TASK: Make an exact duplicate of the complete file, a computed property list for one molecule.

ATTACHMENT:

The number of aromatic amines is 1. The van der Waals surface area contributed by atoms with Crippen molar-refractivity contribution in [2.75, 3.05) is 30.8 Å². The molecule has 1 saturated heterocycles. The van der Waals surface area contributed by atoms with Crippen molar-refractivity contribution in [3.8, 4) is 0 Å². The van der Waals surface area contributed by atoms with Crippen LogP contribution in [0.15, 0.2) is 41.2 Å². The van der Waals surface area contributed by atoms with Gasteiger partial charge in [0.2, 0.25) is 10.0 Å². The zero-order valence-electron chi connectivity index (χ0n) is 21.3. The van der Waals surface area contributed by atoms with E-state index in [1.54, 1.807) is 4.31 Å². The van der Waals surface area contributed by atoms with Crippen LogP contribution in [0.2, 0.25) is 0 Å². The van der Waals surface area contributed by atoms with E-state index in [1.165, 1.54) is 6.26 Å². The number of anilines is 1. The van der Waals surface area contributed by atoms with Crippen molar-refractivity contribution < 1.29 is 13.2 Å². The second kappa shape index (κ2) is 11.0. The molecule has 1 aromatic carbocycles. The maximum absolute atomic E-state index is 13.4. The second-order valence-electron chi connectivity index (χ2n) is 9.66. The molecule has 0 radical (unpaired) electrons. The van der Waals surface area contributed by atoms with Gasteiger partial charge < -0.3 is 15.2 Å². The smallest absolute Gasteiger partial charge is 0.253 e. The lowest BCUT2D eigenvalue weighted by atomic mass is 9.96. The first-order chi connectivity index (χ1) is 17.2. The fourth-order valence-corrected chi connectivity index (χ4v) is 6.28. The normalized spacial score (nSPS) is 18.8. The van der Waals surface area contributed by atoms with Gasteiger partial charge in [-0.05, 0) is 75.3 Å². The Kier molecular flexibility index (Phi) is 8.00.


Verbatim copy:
The number of aromatic amines is 1. The van der Waals surface area contributed by atoms with Crippen molar-refractivity contribution in [2.75, 3.05) is 30.8 Å². The molecule has 1 saturated heterocycles. The van der Waals surface area contributed by atoms with Crippen molar-refractivity contribution in [3.8, 4) is 0 Å². The van der Waals surface area contributed by atoms with Crippen LogP contribution in [0.15, 0.2) is 41.2 Å². The van der Waals surface area contributed by atoms with Gasteiger partial charge in [0.2, 0.25) is 10.0 Å². The zero-order valence-electron chi connectivity index (χ0n) is 21.3. The van der Waals surface area contributed by atoms with E-state index in [1.54, 1.807) is 4.31 Å². The van der Waals surface area contributed by atoms with Crippen LogP contribution in [0.2, 0.25) is 0 Å². The van der Waals surface area contributed by atoms with E-state index in [1.165, 1.54) is 6.26 Å². The number of anilines is 1. The van der Waals surface area contributed by atoms with Crippen molar-refractivity contribution < 1.29 is 13.2 Å². The second kappa shape index (κ2) is 11.0. The molecule has 1 aromatic carbocycles. The maximum absolute atomic E-state index is 13.4. The second-order valence-electron chi connectivity index (χ2n) is 9.66. The molecule has 0 radical (unpaired) electrons. The van der Waals surface area contributed by atoms with Gasteiger partial charge < -0.3 is 15.2 Å². The smallest absolute Gasteiger partial charge is 0.253 e. The lowest BCUT2D eigenvalue weighted by atomic mass is 9.96. The first-order chi connectivity index (χ1) is 17.2. The fourth-order valence-corrected chi connectivity index (χ4v) is 6.28. The normalized spacial score (nSPS) is 18.8. The van der Waals surface area contributed by atoms with Gasteiger partial charge in [-0.05, 0) is 75.3 Å². The Kier molecular flexibility index (Phi) is 8.00.